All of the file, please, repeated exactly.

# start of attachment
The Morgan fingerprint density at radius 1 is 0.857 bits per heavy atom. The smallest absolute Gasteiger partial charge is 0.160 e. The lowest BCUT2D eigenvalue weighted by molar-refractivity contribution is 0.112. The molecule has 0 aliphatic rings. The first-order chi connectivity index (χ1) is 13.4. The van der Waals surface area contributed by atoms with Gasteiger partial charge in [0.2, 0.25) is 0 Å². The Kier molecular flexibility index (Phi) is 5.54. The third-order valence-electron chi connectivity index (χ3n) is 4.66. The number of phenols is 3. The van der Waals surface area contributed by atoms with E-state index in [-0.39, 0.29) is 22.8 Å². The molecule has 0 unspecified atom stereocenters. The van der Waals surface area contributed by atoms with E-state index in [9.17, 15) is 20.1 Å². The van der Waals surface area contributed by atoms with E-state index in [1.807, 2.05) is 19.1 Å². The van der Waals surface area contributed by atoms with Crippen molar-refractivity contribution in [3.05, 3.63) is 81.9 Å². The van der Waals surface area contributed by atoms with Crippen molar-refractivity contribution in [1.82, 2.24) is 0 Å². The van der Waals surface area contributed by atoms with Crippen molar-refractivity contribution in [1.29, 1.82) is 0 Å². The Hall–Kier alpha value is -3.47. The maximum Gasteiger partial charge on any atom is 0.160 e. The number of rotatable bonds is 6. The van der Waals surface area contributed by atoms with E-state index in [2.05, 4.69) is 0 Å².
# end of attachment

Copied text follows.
The Morgan fingerprint density at radius 1 is 0.857 bits per heavy atom. The smallest absolute Gasteiger partial charge is 0.160 e. The lowest BCUT2D eigenvalue weighted by molar-refractivity contribution is 0.112. The molecule has 0 aliphatic rings. The first-order chi connectivity index (χ1) is 13.4. The van der Waals surface area contributed by atoms with Gasteiger partial charge in [0.2, 0.25) is 0 Å². The Kier molecular flexibility index (Phi) is 5.54. The third-order valence-electron chi connectivity index (χ3n) is 4.66. The number of phenols is 3. The van der Waals surface area contributed by atoms with E-state index in [-0.39, 0.29) is 22.8 Å². The molecule has 0 unspecified atom stereocenters. The van der Waals surface area contributed by atoms with E-state index in [9.17, 15) is 20.1 Å². The van der Waals surface area contributed by atoms with E-state index in [1.807, 2.05) is 19.1 Å². The van der Waals surface area contributed by atoms with Crippen molar-refractivity contribution in [3.05, 3.63) is 81.9 Å². The van der Waals surface area contributed by atoms with Crippen molar-refractivity contribution in [1.82, 2.24) is 0 Å². The van der Waals surface area contributed by atoms with Crippen molar-refractivity contribution in [1.29, 1.82) is 0 Å². The Hall–Kier alpha value is -3.47. The maximum Gasteiger partial charge on any atom is 0.160 e. The number of rotatable bonds is 6. The van der Waals surface area contributed by atoms with E-state index in [2.05, 4.69) is 0 Å².